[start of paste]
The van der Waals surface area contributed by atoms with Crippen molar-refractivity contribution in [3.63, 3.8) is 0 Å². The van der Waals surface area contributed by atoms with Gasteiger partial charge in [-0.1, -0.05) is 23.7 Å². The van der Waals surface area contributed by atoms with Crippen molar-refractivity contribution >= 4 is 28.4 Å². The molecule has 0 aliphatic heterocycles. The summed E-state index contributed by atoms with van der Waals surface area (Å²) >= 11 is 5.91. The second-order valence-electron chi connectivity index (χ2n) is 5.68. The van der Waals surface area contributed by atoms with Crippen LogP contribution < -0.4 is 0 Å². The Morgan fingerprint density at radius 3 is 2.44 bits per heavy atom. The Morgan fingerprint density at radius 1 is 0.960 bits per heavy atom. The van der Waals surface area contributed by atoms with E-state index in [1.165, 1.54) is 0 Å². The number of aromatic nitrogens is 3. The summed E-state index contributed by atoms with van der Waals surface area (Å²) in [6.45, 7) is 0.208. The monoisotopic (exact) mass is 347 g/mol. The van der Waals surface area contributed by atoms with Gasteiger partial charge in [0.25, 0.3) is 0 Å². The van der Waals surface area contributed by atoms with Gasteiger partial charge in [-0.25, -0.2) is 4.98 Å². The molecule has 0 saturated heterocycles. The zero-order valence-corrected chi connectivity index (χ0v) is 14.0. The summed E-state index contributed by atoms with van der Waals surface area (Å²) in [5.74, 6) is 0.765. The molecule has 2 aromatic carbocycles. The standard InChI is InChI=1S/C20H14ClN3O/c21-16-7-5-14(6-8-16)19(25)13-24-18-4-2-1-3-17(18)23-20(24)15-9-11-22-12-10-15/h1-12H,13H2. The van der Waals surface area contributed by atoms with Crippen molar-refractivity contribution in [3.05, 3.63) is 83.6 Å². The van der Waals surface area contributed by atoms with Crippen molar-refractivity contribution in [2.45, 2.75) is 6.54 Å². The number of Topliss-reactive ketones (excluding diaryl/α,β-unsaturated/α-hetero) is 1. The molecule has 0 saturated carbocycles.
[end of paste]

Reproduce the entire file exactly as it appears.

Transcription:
The van der Waals surface area contributed by atoms with Crippen molar-refractivity contribution in [3.63, 3.8) is 0 Å². The van der Waals surface area contributed by atoms with Gasteiger partial charge in [-0.1, -0.05) is 23.7 Å². The van der Waals surface area contributed by atoms with Crippen molar-refractivity contribution >= 4 is 28.4 Å². The molecule has 0 aliphatic heterocycles. The summed E-state index contributed by atoms with van der Waals surface area (Å²) >= 11 is 5.91. The second-order valence-electron chi connectivity index (χ2n) is 5.68. The van der Waals surface area contributed by atoms with Crippen LogP contribution < -0.4 is 0 Å². The Morgan fingerprint density at radius 3 is 2.44 bits per heavy atom. The Morgan fingerprint density at radius 1 is 0.960 bits per heavy atom. The van der Waals surface area contributed by atoms with E-state index in [1.165, 1.54) is 0 Å². The number of aromatic nitrogens is 3. The summed E-state index contributed by atoms with van der Waals surface area (Å²) in [6.45, 7) is 0.208. The monoisotopic (exact) mass is 347 g/mol. The van der Waals surface area contributed by atoms with Gasteiger partial charge in [0.25, 0.3) is 0 Å². The van der Waals surface area contributed by atoms with Gasteiger partial charge in [-0.25, -0.2) is 4.98 Å². The molecule has 0 saturated heterocycles. The zero-order valence-corrected chi connectivity index (χ0v) is 14.0. The summed E-state index contributed by atoms with van der Waals surface area (Å²) in [5.74, 6) is 0.765. The molecule has 2 aromatic carbocycles. The standard InChI is InChI=1S/C20H14ClN3O/c21-16-7-5-14(6-8-16)19(25)13-24-18-4-2-1-3-17(18)23-20(24)15-9-11-22-12-10-15/h1-12H,13H2. The van der Waals surface area contributed by atoms with Crippen molar-refractivity contribution in [3.05, 3.63) is 83.6 Å². The van der Waals surface area contributed by atoms with Crippen molar-refractivity contribution in [2.45, 2.75) is 6.54 Å². The number of Topliss-reactive ketones (excluding diaryl/α,β-unsaturated/α-hetero) is 1. The molecule has 0 saturated carbocycles.